the runs. A detailed description of each session will be distributed to
those personnel and crew members who are directly involved in training
on the Translation and Docking Simulator.

3.4 Launch Abort Training

In addition to similar training on the mission simulator, the crew


will receive launch abort training on the Dynamic Crew Procedures Simula-
tor. This training program consists of eight different groups of runs,
as listed below, to be accomplished in six sessions of approximately
25 runs per session. Where possible, they have been patterned after
actual Titan launches.

Group I - Normal launch with minor deviations due to winds, tran-


sients, high or low booster thrust, et cetera.

Group II - Engine/propulsion failures.

Group III - Staging/sequential failures.

Group IV - Tank pressurization failures.

Group V - Controls/hydraulics failures.

Group VI - Instrument failures.

Group VII - Electrical/ordnance failures.

Group VIII - Selected double failures.

3.5 Egress and Recovery Training

The flight crews will receive spacecraft postlanding and recovery


training in the Gulf of Mexico and pad emergency egress training at Cape
Kennedy.

The postlanding and recovery training in the Gulf of Mexico will


utilize as egress trainers Static Article No. 5 and Boilerplate No. 201.
Prior to the operation the crews will receive a demonstration of the
survival equipment to be carried on the mission. During the training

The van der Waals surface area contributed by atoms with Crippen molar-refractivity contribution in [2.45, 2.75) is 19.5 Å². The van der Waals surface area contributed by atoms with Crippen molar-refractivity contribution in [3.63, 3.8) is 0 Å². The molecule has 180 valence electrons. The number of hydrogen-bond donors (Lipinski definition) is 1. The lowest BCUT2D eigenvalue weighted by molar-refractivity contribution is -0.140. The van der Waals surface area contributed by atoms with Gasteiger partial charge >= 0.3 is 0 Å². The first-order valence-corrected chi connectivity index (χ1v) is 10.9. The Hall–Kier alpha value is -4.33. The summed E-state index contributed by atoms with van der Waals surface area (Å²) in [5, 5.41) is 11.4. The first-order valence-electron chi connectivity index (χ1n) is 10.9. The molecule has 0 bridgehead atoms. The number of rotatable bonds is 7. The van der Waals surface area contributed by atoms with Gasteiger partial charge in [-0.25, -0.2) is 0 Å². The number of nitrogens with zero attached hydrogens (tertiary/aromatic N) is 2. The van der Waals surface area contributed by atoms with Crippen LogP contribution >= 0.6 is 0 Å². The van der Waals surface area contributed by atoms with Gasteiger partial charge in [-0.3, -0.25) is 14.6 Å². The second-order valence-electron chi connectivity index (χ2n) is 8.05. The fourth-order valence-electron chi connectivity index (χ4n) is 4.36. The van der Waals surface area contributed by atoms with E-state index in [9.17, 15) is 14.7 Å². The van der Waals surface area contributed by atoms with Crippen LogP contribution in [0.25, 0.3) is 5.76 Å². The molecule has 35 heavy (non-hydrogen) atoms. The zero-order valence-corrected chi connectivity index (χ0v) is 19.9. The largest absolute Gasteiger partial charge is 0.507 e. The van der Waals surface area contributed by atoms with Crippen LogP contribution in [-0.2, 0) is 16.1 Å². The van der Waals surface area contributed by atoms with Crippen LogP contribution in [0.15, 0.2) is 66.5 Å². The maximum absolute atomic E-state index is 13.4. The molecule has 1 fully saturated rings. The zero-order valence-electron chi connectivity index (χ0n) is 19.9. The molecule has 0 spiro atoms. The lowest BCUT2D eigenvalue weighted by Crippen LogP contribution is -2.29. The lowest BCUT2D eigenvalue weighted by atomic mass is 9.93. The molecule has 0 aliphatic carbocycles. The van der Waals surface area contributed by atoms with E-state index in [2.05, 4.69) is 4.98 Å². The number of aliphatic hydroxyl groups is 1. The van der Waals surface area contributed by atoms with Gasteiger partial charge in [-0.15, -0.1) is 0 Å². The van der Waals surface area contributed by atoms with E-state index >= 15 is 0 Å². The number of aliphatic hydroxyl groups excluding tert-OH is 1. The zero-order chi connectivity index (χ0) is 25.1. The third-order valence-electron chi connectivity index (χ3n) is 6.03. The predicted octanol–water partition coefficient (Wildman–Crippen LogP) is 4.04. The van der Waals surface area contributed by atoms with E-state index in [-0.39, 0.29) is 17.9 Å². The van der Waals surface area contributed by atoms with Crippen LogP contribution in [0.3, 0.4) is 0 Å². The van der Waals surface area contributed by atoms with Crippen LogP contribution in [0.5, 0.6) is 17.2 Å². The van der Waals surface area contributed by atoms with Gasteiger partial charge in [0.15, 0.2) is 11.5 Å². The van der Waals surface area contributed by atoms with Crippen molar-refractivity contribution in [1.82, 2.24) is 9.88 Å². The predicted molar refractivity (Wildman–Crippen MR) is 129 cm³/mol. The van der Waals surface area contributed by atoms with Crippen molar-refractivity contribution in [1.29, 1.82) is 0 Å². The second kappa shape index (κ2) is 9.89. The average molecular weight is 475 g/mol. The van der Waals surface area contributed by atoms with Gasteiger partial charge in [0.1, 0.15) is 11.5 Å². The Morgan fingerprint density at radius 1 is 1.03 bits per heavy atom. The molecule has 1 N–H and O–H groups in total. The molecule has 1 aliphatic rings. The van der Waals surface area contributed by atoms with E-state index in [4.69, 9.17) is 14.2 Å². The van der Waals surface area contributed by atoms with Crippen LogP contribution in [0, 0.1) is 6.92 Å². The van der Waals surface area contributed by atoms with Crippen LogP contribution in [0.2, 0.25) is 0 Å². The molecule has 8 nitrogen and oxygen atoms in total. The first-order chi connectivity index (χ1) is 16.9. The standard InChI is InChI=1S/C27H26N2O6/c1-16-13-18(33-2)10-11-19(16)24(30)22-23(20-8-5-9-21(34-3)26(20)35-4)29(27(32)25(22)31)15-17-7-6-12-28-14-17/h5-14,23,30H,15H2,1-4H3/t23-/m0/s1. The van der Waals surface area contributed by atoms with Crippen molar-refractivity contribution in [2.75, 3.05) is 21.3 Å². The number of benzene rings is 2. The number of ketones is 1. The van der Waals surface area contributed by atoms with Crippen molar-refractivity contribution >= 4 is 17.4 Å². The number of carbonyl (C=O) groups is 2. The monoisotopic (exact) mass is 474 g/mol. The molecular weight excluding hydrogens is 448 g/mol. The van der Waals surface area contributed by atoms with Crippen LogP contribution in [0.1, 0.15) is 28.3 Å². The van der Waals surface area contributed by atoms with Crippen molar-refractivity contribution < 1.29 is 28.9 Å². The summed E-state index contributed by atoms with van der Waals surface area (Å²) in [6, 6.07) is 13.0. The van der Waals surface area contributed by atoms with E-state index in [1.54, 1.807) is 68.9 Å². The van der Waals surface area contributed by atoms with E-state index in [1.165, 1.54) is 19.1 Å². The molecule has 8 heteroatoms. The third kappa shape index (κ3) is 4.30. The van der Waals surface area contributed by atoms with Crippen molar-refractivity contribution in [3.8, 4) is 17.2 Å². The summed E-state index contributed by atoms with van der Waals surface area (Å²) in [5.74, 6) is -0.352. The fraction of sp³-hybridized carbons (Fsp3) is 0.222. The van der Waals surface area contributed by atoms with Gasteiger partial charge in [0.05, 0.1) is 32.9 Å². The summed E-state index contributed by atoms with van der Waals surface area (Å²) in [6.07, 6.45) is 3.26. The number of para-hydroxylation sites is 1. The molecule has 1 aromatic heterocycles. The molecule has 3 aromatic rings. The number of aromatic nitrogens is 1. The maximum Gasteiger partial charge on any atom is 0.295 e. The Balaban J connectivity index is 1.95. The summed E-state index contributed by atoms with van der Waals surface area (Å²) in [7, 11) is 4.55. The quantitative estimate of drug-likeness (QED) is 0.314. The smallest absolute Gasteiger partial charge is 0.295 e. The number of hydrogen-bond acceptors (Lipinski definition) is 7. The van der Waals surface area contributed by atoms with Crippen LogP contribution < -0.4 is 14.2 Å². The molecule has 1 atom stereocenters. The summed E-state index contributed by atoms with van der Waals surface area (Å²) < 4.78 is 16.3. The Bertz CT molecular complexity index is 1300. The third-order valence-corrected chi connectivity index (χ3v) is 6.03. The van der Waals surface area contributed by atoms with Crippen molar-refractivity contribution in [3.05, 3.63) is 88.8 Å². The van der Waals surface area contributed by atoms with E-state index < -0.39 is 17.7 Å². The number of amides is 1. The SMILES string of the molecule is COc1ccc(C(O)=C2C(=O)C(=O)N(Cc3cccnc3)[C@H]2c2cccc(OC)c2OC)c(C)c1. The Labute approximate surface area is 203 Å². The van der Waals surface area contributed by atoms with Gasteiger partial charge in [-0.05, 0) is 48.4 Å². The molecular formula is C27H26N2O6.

exercise, the crews will practice postlanding systems operations, sur-
face egress, and helicoper pickup. Each crew team will make two suited
egresses from the egress trainers to include deployment and use of the
survival pack equipment.
3-7

Emergency pad egress training using the elevator and the slide wire
will be conducted at Cape Kennedy approximately 20 days before flight.
The training consists of briefing on the procedures to be followed in
using either the elevator mode or the slide wire mode plus a series of
practice egress runs. At this time the crews will also receive a brief-
ing and demonstration on the configuration and operation of the ejection
system.

3.6 Celestial Training

The crew members will further increase their capability to orient


and control the spacecraft by the use of celestial information, as well
as make various astronomical observations, through the use of the Morehead
Planetarium, Chapel Hill, North Carolina, and the Gemini Mission Simulator